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How outdoor exercising can benefit your health, but overdoing it might cause harm

When it comes to participating in outdoor exercise, 142 million Americans have taken part in a least one activity every year, according to the Outdoor Foundation’s latest report.

This means that around half the country’s population has fit in regular outdoor exercise into their daily lives.

“Exercise in general has a tremendous amount of benefits, whether it is indoor or outdoors. Exercise helps with blood pressure and preventing heart disease, and it helps build strength within the muscles which helps with prevention of arthritis,” said Dr. Scott Curtis, a sports medicine physician at the Princeton Spine and Joint Center in Princeton. “There are just tremendous benefits of regular exercise.”

He said he has seen the benefits and sometimes issues with outdoor exercise.

Curtis specializes in non-operative care of sports related injuries and general musculoskeletal pain.

In his two years of practicing in Princeton, he said there are a lot of additional benefits with outdoor exercise.

“There was a small study done a couple years ago, where individuals were randomized into indoor exercise versus an outdoor exercise. The participants of the outdoor exercise had greater adherence and had an overall better outlook on their exercise program compared to the indoor program,” Curtis reported. “The study showed that people have had a better opinion about exercising outside.”

On the other side of the coin are some of the issues developed from this type of activity, which include injuries.

During his time practicing sports medicine, Curtis revealed that he has dealt with a lot of injuries that come with outdoor activity.

“When I deal with injuries, I deal with acute and chronic injuries. Acute is a specific impact injury and chronic is a long lasting and reoccurring one. A lot of that is dictated on what the individuals likes to do or what sport they play,” he said.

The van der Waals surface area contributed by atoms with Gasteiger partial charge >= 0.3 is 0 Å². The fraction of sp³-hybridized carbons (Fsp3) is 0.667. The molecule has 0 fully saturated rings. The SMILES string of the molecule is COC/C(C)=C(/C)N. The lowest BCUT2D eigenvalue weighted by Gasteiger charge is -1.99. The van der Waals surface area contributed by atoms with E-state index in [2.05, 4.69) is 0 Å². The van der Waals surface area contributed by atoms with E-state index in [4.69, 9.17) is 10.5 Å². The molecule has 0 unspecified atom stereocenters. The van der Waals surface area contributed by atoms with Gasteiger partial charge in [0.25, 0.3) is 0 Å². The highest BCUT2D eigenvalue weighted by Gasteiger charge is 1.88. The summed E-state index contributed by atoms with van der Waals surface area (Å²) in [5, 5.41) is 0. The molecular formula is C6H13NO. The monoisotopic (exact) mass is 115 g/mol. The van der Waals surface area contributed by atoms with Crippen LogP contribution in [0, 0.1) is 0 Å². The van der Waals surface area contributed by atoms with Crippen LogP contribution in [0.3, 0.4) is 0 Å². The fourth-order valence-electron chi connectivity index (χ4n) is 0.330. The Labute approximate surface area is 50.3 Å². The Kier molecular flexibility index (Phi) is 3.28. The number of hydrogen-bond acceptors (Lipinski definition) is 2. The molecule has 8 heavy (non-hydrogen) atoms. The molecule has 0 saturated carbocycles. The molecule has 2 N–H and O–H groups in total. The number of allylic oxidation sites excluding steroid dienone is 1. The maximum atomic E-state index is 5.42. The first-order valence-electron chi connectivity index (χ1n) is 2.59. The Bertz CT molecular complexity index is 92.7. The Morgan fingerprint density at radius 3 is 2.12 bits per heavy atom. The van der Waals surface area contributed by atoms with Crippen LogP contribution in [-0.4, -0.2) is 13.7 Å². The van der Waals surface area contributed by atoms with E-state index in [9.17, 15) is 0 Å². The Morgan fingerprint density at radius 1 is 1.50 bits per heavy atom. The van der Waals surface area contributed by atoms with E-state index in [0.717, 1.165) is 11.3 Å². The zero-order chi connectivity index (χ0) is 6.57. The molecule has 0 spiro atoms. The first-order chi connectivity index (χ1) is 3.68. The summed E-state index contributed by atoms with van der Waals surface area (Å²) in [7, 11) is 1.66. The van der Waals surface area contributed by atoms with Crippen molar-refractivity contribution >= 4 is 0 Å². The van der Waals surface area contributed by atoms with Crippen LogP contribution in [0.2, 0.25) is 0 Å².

Curtis said he sees a lot of indoor and outdoor runners.

“I see a lot of them. Sometimes they will get overuse injuries because of their increase in mileage. Sometimes as well, runners who are transitioning from running indoors to trails or asphalt develop injuries as a result to the change in running ground,” he said.

In the Princeton area, Curtis reported that he treats not only runners but cyclists in his office as patients.

With outdoor exercise, he said that it is important for individuals to know their body and pain.

“This is crucial. I think the old adage of no pain, no gain is something we really need to get out of people’s minds. Pain is the body’s way of telling you that something is wrong,” Curtis said. “This no different with for example outdoor runners. When someone starts to develop knee pain or shin pain it is your body’s way of saying something is wrong and it should be addressed.”

For Curtis, the good amount of patients he sees have developed overuse injuries when it comes to their activity.

“This is different to the acute injury because acute injuries are more traumatic, overuse injuries are chronic injuries. The overuse injuries limit an individual’s ability to enjoy outdoor exercise,” he said.

However, all is not lost for people who have developed injuries, Curtis explained that his first steps to treatment are to figure out the reasons as to why the pain and injury is there in the first place.

“Is it because the individual is trying a new activity that they are not sure they know how to do, is it equipment that is not fitting appropriately, and are they increasing mileage too quickly say with runners for example,” he said. “There are a lot of risk factors as to why people develop injury and so it is my job to figure out the underlying issue. It allows us to figure out how we can ease the pain.”

With runners he has seen some wear flimsy shoes or minimalist shoes that translates a lot of force and pain to different areas such as the knees and lower back, so he figures out what shoes they wear, how old they are, and whether they have flat feet or high arches, the pain he said is easily correctable.

“There are other risk factors we can’t really do anything about. I see a lot of patients with knee arthritis and there is a genetic component to knee arthritis, so we go through a family history,” Curtis said. “Activity modification, counseling, and physical therapy are my first line treatments for injuries. After that if pain has not changed we will get further diagnostic studies and decided on whether to do medication and injections and other things such as that.”

Overall, outdoor exercising can benefit people’s health.

According to the Centers for Disease Control, physical activity can reduce the risk of chronic diseases and foster growth and development.

However, overdoing those exercises can result in pain and injuries that have people in the doctor offices of Curtis and others who specialize in sports medicine.

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